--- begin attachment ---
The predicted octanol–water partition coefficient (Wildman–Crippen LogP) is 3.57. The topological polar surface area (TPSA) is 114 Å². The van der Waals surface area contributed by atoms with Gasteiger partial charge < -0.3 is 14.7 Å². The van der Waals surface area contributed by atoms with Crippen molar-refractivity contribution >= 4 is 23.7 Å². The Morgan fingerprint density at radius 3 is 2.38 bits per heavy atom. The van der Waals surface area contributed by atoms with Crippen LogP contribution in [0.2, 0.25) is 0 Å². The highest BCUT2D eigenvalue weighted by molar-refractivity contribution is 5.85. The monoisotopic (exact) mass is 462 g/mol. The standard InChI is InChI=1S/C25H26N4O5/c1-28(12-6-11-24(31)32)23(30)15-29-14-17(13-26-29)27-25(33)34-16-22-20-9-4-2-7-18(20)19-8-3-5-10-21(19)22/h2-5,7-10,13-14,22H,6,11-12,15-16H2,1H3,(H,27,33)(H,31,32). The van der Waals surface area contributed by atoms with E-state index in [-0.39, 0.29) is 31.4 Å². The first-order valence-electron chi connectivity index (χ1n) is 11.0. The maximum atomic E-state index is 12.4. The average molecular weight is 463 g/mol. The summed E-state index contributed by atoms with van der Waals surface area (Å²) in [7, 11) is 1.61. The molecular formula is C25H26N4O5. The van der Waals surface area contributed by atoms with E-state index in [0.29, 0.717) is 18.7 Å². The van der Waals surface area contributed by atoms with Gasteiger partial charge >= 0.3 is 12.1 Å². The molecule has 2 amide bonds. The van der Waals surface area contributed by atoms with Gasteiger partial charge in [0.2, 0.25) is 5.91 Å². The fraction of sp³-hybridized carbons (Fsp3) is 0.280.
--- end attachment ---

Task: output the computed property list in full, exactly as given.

The predicted octanol–water partition coefficient (Wildman–Crippen LogP) is 3.57. The topological polar surface area (TPSA) is 114 Å². The van der Waals surface area contributed by atoms with Gasteiger partial charge < -0.3 is 14.7 Å². The van der Waals surface area contributed by atoms with Crippen molar-refractivity contribution >= 4 is 23.7 Å². The Morgan fingerprint density at radius 3 is 2.38 bits per heavy atom. The van der Waals surface area contributed by atoms with Crippen LogP contribution in [0.2, 0.25) is 0 Å². The highest BCUT2D eigenvalue weighted by molar-refractivity contribution is 5.85. The monoisotopic (exact) mass is 462 g/mol. The standard InChI is InChI=1S/C25H26N4O5/c1-28(12-6-11-24(31)32)23(30)15-29-14-17(13-26-29)27-25(33)34-16-22-20-9-4-2-7-18(20)19-8-3-5-10-21(19)22/h2-5,7-10,13-14,22H,6,11-12,15-16H2,1H3,(H,27,33)(H,31,32). The van der Waals surface area contributed by atoms with E-state index in [-0.39, 0.29) is 31.4 Å². The first-order valence-electron chi connectivity index (χ1n) is 11.0. The maximum atomic E-state index is 12.4. The average molecular weight is 463 g/mol. The summed E-state index contributed by atoms with van der Waals surface area (Å²) in [7, 11) is 1.61. The molecular formula is C25H26N4O5. The van der Waals surface area contributed by atoms with E-state index in [0.29, 0.717) is 18.7 Å². The van der Waals surface area contributed by atoms with Gasteiger partial charge >= 0.3 is 12.1 Å². The molecule has 2 amide bonds. The van der Waals surface area contributed by atoms with Gasteiger partial charge in [0.2, 0.25) is 5.91 Å². The fraction of sp³-hybridized carbons (Fsp3) is 0.280.